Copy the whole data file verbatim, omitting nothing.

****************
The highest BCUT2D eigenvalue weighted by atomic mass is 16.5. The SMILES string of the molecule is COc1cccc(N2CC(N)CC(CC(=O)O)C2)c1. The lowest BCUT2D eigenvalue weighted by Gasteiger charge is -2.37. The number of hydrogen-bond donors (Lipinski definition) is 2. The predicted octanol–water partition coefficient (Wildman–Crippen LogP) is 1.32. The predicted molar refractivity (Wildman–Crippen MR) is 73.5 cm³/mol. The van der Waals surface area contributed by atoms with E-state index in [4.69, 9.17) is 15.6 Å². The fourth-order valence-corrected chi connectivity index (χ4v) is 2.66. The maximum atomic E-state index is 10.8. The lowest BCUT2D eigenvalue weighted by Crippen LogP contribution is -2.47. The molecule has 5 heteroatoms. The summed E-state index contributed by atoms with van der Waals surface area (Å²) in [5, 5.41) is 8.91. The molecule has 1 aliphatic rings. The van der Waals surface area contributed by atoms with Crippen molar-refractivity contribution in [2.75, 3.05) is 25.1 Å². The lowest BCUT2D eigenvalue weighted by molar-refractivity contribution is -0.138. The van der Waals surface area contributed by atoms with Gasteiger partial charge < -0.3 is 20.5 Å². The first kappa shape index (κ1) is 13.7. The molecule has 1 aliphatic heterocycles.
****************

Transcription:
The highest BCUT2D eigenvalue weighted by atomic mass is 16.5. The SMILES string of the molecule is COc1cccc(N2CC(N)CC(CC(=O)O)C2)c1. The lowest BCUT2D eigenvalue weighted by Gasteiger charge is -2.37. The number of hydrogen-bond donors (Lipinski definition) is 2. The predicted octanol–water partition coefficient (Wildman–Crippen LogP) is 1.32. The predicted molar refractivity (Wildman–Crippen MR) is 73.5 cm³/mol. The van der Waals surface area contributed by atoms with E-state index in [4.69, 9.17) is 15.6 Å². The fourth-order valence-corrected chi connectivity index (χ4v) is 2.66. The maximum atomic E-state index is 10.8. The lowest BCUT2D eigenvalue weighted by Crippen LogP contribution is -2.47. The molecule has 5 heteroatoms. The summed E-state index contributed by atoms with van der Waals surface area (Å²) in [5, 5.41) is 8.91. The molecule has 1 aliphatic rings. The van der Waals surface area contributed by atoms with Crippen molar-refractivity contribution in [2.75, 3.05) is 25.1 Å². The lowest BCUT2D eigenvalue weighted by molar-refractivity contribution is -0.138. The van der Waals surface area contributed by atoms with Gasteiger partial charge < -0.3 is 20.5 Å². The first kappa shape index (κ1) is 13.7. The molecule has 1 aliphatic heterocycles.